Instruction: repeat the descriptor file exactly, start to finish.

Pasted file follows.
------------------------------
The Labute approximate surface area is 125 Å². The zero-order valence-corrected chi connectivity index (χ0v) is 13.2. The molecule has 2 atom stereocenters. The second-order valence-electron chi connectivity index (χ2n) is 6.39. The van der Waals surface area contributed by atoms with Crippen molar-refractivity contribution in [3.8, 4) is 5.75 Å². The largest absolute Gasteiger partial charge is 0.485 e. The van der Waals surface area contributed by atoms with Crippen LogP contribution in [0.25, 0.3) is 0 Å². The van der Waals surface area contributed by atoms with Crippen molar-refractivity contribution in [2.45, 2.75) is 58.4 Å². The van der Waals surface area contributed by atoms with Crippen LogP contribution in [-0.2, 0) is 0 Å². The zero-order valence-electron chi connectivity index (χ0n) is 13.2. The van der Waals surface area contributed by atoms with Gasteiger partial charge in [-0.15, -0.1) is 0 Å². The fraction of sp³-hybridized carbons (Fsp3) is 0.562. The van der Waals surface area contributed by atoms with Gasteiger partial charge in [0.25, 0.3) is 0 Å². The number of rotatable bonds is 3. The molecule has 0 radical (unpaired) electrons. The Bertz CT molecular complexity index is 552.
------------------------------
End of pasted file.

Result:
The Labute approximate surface area is 125 Å². The zero-order valence-corrected chi connectivity index (χ0v) is 13.2. The molecule has 2 atom stereocenters. The second-order valence-electron chi connectivity index (χ2n) is 6.39. The van der Waals surface area contributed by atoms with Crippen molar-refractivity contribution in [3.8, 4) is 5.75 Å². The largest absolute Gasteiger partial charge is 0.485 e. The van der Waals surface area contributed by atoms with Crippen LogP contribution in [0.25, 0.3) is 0 Å². The van der Waals surface area contributed by atoms with Crippen molar-refractivity contribution in [2.45, 2.75) is 58.4 Å². The van der Waals surface area contributed by atoms with Crippen LogP contribution in [-0.2, 0) is 0 Å². The zero-order valence-electron chi connectivity index (χ0n) is 13.2. The van der Waals surface area contributed by atoms with Gasteiger partial charge in [-0.15, -0.1) is 0 Å². The fraction of sp³-hybridized carbons (Fsp3) is 0.562. The van der Waals surface area contributed by atoms with Gasteiger partial charge in [0.25, 0.3) is 0 Å². The number of rotatable bonds is 3. The molecule has 0 radical (unpaired) electrons. The Bertz CT molecular complexity index is 552.